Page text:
Dr. Duncan: Yes. The contamination is an important risk with heroin, cocaine, all of them. And there's the further problem that as it's going along the amount you're actually getting is uncertain which is the real cause of most overdoses. I mean, it isn't that somebody takes too much heroin intentionally, it's that they don't know how strong the mixture they're taking is so that you have both the risks that are associated with all those contaminants in the drug adding to the dangers that are associated with the drug and the uncertainty about how much you're actually taking that can lead to overdose. So, having it illegal just makes the drug itself very much more dangerous for people to use.

Dean Becker: We see that the ONDCP is talking about the age of the average drug user in America is actually increasing, and I'm glad fewer young people are trying it or using it, but the fact is, these older folks have learned perhaps the proper way to use these drugs without destroying their health or their futures. Your thoughts on that?

Dr. Duncan: Well, that's certainly part of it and we need to remember that the fact that the average age is getting older is not that much a function of less younger people using it, that's a factor in it, there's some continuing decline in number of younger people using but it's mostly a result of the fact that there are a lot of baby boomers around who are getting older who have used, and many of whom are continuing to use. In fact, I just finished presenting a paper at the Southern Gerontological Society in Atlanta dealing with the increasing use of alcohol and drugs among persons over age fifty. In a population where you used to have zero cocaine use, you now have one tenth of one percent who are current cocaine users. And that's a matter of tens of thousands of elderly persons who are current users of cocaine. So the pattern is much more simply that there's a larger number of older people using and much less that there's a smaller number of young people using.

Dean Becker: I think that also speaks to the fact that they made it through. Their health wasn't ruined. They haven't died. And, as I was trying to say, that they're perhaps learned how to do this with moderation and/or more healthy, if you will.

Dr. Duncan: Yes. We always have to remember that while there are people who run into addiction problems with any of these drugs, with most of the illegal drugs it's pretty much the same as alcohol, about one in about every five persons will have some problems at some point. Four out of five never have any problems.

Dean Becker: Yes, Sir. I guess that's the key to it all is that we have invested some, some say, a trillion dollars in enforcing these drug laws over the lifetime of this thing, and yet we haven't made a difference. I mean, we send people to prisons where they're bound to, more likely, to pick up Hep C or HIV or something and they come back to their families and it ruins their health perhaps and it certainly doesn't do anything to benefit the long term prosperity and health of that family, right?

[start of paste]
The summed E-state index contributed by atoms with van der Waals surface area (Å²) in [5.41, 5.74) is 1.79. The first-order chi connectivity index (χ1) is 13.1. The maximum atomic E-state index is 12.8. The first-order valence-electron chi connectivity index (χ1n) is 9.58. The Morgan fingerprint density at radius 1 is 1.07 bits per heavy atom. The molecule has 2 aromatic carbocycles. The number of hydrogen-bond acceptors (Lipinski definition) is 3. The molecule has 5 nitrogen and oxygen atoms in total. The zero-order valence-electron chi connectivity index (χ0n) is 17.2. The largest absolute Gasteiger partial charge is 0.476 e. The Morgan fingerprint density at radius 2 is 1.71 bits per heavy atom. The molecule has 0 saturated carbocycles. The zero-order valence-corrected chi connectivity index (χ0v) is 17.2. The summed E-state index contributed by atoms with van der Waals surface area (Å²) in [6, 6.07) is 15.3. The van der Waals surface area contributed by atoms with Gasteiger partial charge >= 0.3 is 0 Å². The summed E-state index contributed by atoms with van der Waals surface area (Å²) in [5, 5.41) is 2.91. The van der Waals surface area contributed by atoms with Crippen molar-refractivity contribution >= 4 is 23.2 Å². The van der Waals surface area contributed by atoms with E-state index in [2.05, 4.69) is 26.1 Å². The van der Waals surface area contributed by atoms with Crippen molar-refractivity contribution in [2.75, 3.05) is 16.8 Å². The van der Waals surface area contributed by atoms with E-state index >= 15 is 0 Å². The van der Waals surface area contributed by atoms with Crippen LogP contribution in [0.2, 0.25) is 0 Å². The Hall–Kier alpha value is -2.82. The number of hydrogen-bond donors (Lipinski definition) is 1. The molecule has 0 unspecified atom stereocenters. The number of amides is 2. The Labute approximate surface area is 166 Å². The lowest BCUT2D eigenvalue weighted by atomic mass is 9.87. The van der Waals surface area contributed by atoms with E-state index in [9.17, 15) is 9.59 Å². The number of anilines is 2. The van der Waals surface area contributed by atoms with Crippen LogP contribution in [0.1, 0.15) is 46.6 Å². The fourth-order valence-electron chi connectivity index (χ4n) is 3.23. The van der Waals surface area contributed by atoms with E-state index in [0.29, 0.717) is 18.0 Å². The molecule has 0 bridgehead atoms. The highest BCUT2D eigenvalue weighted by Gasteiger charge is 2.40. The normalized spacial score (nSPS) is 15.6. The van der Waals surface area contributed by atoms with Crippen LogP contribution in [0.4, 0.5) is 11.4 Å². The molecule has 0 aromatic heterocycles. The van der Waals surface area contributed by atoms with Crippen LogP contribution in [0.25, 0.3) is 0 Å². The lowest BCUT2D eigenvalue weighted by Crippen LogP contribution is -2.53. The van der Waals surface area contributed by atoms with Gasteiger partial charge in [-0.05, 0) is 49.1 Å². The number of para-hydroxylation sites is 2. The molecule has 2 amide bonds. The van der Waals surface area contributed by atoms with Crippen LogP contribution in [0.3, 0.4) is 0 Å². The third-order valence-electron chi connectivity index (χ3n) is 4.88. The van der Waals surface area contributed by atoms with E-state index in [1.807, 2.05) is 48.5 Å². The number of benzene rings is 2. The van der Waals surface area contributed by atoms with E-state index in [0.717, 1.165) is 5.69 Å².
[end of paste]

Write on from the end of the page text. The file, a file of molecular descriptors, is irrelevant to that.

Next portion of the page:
Dr. Duncan: No. It definitely tends to be much the opposite, it tends to make things much worse. One of the things we've known for a long time is that punishing kids for using drugs makes them more likely to continue using drugs rather than likely to stop. Putting kids into boot camps increases drug use, not decreases it, among those same kids. So that the programs constantly seem to be almost designed to make the problem worse. It there were some evil genius out there running the War on Drugs, to make the drug problems in America worse, he couldn't design a system that would do a much better job of that than the one we have now.

Dean Becker: Well, my book which is some years overdue, but the working title is ‘Drug Lord's Dream - Fulfilled.' And that's exactly what we've got here, isn't it?

Dr. Duncan. Oh, yes. Yeah. If I were the head of some Colombian cartel selling cocaine to the United States I would be donating as much money as I possibly could to every drug warrior politician out there. Because they're maintaining the business for them. If I were Osama Bin Laden I'd be a big supporter of the War on Drugs.

Dean Becker: Yeah. I imagine he is, given the fact that they're producing ninety something percent of the world's opium and heroin supply.

Dr. Duncan: Yes, and the production has gone up dramatically since the U.S. invasion.

Dean Becker: Well, as I understand it, the nations of Mexico and Colombia have kind of, well, they haven't stopped but they've diminished their production because the Afghans got it under control.

Dr. Duncan: It's coming in so cheaply from Afghanistan that the Mexican producers are having trouble competing in the market. The free economy is working very successfully for providing heroin at as low a price as possible.